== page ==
The Approach

Why it Works

The Simple Solutions Approach combines three powerful, research-based strategies:

retrieval practice

Retrieval Practice

When students complete a Simple Solutions lesson, they respond to a variety of items, covering material they’re familiar with. They repeatedly retrieve information from memory, and the mental effort it takes to do this strengthens their neural pathways, making it easier to recall the information in the future. Retrieval practice allows students to truly master concepts, retain what they’ve learned, and apply their learning to other situations.

Spacing

With Simple Solutions, the retrieval practice is spread out over time. Students systematically revisit and recall skills and concepts—in short sessions throughout the school year and over the summer. This approach is the opposite of massed practice, or “cramming.” When students cram, they may learn the material, but it resides in short-term memory and is quickly forgotten. On the other hand, students who use spacing, benefit from long-term retention. They learn the material more deeply and are better able to transfer their learning, that is, apply it to new situations.

Interleaving

Each Simple Solutions lesson provides a variety of questions or problems. Students must assess and then decide how they will address each problem instead of just using the same approach for the whole page. This is especially important in mathematics. For example, is the item asking for a sum or a quotient? Does it require a measurement, an algorithm, or a combination of strategies? No two items on the page are the same, but they all revisit material that has already been taught. Traditional textbooks and other educational materials rely on massed (blocked) practice. They focus on single concepts or a set of ideas, then move away once the material has been “mastered.” As time goes on, however, students forget or develop learning gaps and must be retaught. This cycle can go on for years. Yet, cognitive scientists know, and research has shown, that students learn more deeply and retain information longer through retrieval, spacing, and interleaving.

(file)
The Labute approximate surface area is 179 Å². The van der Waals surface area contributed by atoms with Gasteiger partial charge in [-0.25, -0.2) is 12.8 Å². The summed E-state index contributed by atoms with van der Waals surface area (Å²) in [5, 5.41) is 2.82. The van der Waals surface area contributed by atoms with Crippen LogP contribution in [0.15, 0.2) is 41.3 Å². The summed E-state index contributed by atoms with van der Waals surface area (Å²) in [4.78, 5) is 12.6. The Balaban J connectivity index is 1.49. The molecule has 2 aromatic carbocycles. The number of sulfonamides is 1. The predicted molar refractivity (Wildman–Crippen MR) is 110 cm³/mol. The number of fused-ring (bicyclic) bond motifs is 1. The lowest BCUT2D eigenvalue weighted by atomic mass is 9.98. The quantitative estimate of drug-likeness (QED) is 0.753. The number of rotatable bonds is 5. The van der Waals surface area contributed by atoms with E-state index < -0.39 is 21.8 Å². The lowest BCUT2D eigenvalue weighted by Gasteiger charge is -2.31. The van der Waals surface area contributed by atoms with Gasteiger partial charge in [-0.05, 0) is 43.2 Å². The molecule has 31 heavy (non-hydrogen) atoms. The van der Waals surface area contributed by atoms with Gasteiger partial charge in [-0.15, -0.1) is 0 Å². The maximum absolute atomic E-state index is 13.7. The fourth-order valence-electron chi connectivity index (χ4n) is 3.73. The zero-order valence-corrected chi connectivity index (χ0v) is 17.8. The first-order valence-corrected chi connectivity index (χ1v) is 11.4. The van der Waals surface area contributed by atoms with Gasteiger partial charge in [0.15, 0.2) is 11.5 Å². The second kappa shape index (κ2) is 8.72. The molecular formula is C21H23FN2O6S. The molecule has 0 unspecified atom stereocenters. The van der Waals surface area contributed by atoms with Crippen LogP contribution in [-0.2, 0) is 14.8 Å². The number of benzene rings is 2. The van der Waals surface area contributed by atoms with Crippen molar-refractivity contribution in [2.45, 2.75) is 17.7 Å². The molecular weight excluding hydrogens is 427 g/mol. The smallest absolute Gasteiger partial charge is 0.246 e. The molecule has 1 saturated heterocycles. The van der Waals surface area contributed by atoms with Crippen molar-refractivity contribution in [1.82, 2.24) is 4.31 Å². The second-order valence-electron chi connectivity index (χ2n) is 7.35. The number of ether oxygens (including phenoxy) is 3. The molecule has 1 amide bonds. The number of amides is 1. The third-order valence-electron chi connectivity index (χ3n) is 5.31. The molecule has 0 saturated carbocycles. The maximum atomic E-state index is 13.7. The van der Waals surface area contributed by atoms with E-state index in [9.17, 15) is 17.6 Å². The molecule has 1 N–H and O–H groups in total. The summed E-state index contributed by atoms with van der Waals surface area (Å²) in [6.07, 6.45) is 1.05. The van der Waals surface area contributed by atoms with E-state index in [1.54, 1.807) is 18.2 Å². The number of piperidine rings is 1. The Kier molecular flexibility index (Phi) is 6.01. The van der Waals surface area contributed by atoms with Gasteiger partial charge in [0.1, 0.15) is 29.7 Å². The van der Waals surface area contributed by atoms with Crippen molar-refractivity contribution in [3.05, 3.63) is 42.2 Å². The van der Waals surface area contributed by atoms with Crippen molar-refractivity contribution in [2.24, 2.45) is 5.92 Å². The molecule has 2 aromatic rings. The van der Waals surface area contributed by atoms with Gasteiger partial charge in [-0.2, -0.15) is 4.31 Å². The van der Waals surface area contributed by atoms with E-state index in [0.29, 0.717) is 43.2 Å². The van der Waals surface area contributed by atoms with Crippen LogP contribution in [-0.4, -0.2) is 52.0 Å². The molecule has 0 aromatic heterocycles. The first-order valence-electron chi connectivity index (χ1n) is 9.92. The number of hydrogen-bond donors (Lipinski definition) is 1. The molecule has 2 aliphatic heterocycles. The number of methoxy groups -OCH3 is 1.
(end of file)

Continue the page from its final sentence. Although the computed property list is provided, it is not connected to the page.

Minutes a Day

By adding just minutes a day of this kind of practice, memory is strengthened and forgetting diminishes. This is how the Simple Solutions Approach increases academic achievement, builds student confidence, and raises standardized test scores. READ MORE ABOUT RETREIVAL, SPACING, AND INTERLEAVING